Pictured above is a group of retired teachers celebrating in Georgia after they blocked efforts to change the automatic rate of increase in their pension benefits. According to the Atlanta Journal Constitution, since 1969 teachers in Georgia have enjoyed twice-annual automatic increases of 1.5% in their pension benefits. After losing $11 billion since July 1 in the $41 billion pension fund, Governor Sonny Perdue floated the idea that the rate of increase might need to vary depending on economic conditions. No dice, said outraged teachers. We paid in and are entitled to that money.
Never mind that because teacher pensions are usually defined benefit plans, the amount they receive can be substantially more than what they paid in plus the return on that money. This is especially true when the returns on investments have been lousy, as has been the case recently. And if the pension funds come up short the taxpayer is on the hook to pay the benefits. The angry teachers don’t care. Gimme!
And politicians have incentives to promise too much in pension benefits because of electoral threats from teacher unions. The AJC piece nicely documents the electoral pressure: “Steve Jackson, 62, a retired Villa Rica social studies teacher, held a sign at the entrance of the Retirement System Offices. It read ‘betrayal’ and ‘teachers never forget.’ ‘We feel like Sonny (Perdue) wouldn’t be governor without the teachers support,’ Jackson said. ‘He promised things to the teachers. We feel very betrayed.’”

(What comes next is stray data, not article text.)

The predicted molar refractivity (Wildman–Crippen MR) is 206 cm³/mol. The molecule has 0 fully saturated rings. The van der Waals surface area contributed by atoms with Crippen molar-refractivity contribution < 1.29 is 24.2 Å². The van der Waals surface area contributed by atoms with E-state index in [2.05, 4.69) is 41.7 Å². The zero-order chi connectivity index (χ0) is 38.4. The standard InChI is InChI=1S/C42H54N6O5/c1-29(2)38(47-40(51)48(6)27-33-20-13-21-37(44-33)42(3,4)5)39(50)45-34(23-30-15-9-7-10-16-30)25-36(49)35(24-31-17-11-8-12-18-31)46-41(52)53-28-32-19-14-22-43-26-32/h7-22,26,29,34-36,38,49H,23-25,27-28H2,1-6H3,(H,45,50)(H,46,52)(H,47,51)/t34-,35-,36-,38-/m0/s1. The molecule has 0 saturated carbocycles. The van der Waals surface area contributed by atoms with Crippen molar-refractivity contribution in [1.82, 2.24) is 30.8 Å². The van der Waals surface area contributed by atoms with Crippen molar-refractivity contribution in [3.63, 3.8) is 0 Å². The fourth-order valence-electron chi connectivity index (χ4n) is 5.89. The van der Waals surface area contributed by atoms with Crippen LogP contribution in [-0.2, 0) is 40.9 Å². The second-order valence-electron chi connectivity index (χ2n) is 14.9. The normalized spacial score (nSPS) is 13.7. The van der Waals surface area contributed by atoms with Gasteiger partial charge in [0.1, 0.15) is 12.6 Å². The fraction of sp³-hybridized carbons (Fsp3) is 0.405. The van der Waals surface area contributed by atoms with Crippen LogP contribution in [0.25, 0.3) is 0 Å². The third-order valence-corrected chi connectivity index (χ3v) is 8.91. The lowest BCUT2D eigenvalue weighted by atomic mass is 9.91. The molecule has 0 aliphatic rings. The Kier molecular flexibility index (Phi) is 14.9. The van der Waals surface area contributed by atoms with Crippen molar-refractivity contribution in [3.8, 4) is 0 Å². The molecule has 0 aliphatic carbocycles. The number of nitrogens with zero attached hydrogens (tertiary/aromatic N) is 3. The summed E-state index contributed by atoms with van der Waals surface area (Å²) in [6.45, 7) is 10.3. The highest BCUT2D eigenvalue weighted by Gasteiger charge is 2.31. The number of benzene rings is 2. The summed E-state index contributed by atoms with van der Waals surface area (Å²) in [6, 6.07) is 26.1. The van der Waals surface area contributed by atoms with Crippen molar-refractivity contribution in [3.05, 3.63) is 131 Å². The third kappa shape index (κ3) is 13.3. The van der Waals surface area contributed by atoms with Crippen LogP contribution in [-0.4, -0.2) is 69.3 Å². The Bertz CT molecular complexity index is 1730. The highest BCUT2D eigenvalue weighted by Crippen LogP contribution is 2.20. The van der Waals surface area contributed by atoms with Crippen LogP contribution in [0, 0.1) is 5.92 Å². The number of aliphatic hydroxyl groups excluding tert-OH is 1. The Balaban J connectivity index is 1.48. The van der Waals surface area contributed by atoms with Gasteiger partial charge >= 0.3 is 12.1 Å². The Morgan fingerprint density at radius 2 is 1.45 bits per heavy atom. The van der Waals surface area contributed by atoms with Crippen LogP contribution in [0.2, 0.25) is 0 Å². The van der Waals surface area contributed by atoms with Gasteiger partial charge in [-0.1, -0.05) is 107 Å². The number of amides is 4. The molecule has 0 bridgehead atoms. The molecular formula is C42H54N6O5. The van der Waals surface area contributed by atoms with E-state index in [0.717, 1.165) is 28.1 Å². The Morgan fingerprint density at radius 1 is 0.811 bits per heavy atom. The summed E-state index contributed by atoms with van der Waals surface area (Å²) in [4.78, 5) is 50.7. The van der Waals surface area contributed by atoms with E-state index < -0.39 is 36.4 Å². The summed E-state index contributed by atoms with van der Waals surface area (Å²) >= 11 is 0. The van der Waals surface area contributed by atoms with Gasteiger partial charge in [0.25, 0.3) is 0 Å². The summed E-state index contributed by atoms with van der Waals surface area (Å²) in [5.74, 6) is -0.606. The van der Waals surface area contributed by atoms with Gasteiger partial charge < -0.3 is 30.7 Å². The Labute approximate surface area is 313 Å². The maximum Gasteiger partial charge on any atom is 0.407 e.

Notice that Jackson is retired for we don’t know how long at the age of 62. In fact, teachers in most states can retire with full benefits in their mid-fifties. In Missouri, for example, a teacher can retire in her mid-fifties with 30 years of experience and receive 75% of her highest three years of salary (plus increases for inflation) for the remainder of her life. And since a woman at the age of 55 can expect to live another 28 years, she can expect to receive pension benefits for about as many years as she worked.
Meanwhile, the rest of us have to work longer before retiring, both to compensate for losses we may have experience in our defined contribution plans and to pay the taxes to bail out the excessive promises made to teachers. Just picture this: there are people who will have to work well into their seventies to pay for teachers who retire in their mid-fifties.